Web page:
Concrete is the best construction material on the market, currently in all aspects of home design and architecture. The days of settling for basic concrete floors are long behind us. There are sophisticated and chic polished concrete options now available.
You can describe polished concrete floors in Kansas City you can buy from vendors such as ACS Concrete Construction as those treated using a chemical densifier and then ground down.
The grade of your polished concrete denotes the aggregate amount exposed on its surface. Here are the common grades you will come across.
This level comprises a light sand finish with a cream-like appearance. The grade has the most consistent and smoothest finish among all polished concrete floors. Grade 1 polished concrete readily accepts stains and dyes with unmatched consistency.
This is the ideal choice for environments that desire quality and high reflectivity like showrooms and high-end homes and offices.
This grade has a salt-and-pepper appearance. It accepts stains and dyes reasonably well and holds a crisp shine. Imperfections and small cracks might be visible in grade 2 polished concrete, though they add to its overall look and create unique and shiny patterns and an aged look.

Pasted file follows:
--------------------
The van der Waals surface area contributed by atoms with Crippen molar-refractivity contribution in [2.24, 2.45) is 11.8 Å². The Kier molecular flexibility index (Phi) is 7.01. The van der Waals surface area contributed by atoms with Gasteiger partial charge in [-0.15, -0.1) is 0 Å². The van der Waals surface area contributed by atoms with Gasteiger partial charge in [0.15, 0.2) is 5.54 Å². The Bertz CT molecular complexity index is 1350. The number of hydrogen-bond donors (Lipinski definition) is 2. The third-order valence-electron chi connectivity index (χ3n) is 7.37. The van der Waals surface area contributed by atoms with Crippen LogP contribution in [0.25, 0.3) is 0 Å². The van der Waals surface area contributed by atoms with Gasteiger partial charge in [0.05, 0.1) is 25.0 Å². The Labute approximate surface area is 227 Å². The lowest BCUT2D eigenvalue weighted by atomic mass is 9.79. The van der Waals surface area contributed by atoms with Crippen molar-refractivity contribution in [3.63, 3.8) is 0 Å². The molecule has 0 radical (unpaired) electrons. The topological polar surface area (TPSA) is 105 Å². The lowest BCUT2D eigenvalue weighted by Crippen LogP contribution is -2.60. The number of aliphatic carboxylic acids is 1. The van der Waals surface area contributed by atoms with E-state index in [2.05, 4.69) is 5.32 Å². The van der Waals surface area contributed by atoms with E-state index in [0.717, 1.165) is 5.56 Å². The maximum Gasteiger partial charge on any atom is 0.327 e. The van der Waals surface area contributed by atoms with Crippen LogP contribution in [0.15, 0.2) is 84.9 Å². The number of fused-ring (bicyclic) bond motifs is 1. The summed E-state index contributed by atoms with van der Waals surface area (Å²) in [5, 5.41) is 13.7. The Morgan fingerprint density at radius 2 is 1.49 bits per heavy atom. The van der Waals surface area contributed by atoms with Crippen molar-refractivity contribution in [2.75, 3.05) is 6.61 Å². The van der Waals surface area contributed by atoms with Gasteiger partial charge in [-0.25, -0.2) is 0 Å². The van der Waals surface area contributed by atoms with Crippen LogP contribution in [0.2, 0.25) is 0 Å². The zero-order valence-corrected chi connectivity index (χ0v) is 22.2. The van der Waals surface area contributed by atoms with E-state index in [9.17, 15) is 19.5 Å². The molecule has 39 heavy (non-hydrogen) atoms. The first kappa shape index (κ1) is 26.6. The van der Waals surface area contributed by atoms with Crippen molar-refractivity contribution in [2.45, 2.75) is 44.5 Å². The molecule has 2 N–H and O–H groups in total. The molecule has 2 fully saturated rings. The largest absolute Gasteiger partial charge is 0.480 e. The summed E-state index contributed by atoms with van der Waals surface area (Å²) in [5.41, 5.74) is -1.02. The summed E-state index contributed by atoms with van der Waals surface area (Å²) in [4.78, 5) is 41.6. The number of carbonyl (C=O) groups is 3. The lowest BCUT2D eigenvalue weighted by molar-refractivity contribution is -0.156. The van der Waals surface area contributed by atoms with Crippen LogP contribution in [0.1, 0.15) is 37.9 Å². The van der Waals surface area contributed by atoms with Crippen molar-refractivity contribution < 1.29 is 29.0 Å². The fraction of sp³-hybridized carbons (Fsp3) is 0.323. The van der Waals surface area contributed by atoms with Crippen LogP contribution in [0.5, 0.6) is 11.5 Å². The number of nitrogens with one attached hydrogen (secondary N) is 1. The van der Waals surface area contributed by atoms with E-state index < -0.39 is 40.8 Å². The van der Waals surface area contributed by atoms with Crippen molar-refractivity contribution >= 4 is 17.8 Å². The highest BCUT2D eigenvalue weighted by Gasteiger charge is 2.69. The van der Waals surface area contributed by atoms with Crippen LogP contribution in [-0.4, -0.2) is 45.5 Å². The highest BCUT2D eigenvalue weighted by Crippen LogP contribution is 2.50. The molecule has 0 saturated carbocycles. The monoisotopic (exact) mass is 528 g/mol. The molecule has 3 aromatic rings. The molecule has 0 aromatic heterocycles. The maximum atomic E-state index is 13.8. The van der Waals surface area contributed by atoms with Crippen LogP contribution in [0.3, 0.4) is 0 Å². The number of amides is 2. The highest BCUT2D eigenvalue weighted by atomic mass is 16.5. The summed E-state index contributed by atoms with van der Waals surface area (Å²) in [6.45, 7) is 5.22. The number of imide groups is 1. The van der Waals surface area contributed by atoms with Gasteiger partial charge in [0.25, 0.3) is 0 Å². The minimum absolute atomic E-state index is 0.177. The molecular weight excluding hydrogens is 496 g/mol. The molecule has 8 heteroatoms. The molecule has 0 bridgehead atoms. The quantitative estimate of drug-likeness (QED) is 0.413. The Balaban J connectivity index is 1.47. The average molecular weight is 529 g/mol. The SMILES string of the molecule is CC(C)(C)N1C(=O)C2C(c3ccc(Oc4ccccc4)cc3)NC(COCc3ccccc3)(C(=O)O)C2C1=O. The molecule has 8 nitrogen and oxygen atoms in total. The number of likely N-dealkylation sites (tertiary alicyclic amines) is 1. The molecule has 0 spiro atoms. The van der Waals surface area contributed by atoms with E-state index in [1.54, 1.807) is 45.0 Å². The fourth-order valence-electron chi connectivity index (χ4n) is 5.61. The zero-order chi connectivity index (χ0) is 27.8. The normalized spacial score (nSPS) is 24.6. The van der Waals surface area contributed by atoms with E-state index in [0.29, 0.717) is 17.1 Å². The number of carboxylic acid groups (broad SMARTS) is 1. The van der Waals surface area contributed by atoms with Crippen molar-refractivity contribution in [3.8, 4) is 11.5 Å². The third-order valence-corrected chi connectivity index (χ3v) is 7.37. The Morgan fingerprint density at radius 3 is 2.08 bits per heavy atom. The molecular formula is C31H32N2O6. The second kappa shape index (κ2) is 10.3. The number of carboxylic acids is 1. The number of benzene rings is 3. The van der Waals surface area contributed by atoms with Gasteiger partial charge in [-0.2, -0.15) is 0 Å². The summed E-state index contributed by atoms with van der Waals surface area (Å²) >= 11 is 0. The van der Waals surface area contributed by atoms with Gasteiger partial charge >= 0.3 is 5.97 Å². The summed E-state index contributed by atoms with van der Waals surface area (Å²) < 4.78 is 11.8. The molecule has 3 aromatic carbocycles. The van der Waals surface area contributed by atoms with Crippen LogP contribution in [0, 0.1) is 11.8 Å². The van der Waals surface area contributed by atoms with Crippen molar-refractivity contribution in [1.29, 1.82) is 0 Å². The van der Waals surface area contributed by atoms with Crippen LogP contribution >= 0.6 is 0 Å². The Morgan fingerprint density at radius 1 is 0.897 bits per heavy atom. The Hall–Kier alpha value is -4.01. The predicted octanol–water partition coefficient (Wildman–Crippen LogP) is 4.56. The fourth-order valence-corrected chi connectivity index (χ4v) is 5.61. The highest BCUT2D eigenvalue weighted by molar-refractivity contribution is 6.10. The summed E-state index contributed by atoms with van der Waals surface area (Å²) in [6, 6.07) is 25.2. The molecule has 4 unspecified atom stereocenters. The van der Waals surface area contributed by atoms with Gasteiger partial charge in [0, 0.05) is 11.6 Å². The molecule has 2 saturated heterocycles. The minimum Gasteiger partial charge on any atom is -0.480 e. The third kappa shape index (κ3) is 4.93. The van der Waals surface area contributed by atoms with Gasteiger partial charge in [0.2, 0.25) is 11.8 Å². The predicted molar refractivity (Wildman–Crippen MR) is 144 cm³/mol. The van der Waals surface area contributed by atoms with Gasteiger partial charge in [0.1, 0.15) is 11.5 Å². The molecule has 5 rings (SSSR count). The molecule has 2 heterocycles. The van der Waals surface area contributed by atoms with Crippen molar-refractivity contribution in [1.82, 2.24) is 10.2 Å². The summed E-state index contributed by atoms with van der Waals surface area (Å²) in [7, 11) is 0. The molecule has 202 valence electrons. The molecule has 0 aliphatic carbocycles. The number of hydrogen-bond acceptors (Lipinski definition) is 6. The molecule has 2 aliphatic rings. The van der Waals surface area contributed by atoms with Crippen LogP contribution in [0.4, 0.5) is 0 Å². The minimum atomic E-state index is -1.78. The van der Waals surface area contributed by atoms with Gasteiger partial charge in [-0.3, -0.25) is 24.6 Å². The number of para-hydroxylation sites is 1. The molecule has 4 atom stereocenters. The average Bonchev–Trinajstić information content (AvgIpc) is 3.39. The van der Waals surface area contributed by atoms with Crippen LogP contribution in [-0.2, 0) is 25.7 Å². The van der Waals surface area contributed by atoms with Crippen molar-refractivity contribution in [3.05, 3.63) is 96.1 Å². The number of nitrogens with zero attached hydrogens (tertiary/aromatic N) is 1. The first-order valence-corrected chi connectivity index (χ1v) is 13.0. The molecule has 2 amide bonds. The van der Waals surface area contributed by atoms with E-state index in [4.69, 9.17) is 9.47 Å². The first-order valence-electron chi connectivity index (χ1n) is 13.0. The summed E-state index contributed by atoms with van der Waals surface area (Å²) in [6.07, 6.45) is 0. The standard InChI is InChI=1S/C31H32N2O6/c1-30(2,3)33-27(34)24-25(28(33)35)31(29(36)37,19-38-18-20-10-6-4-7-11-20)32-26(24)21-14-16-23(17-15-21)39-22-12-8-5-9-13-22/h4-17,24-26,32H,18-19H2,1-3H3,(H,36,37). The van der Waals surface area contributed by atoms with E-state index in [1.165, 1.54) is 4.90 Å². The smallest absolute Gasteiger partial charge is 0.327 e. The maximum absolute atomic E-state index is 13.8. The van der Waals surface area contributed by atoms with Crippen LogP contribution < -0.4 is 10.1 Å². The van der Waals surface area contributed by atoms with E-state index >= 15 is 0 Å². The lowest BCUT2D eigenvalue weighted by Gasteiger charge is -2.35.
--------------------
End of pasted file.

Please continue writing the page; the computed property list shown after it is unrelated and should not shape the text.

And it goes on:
This is the ideal choice for budget-conscious property owners who still want a quality product.
This is aggregate polished concrete. Grade 3 polished concrete exposes a significant amount of aggregate and is the ideal choice if you have seeded your substrate using custom aggregate. Though it has low upfront costs, it might have high installation costs compared to other grades of polished concrete.
Grade 3 polished concrete is the perfect choice for environments where non-dusting, seamless, and sealing characteristics are of paramount importance.
There are many advantages of polished concrete floors over other options. They are easy to clean, require minimal maintenance, and are incredibly durable. They are also less slippery compared to polished marble and waxed linoleum floors and resistant to moisture-related damage.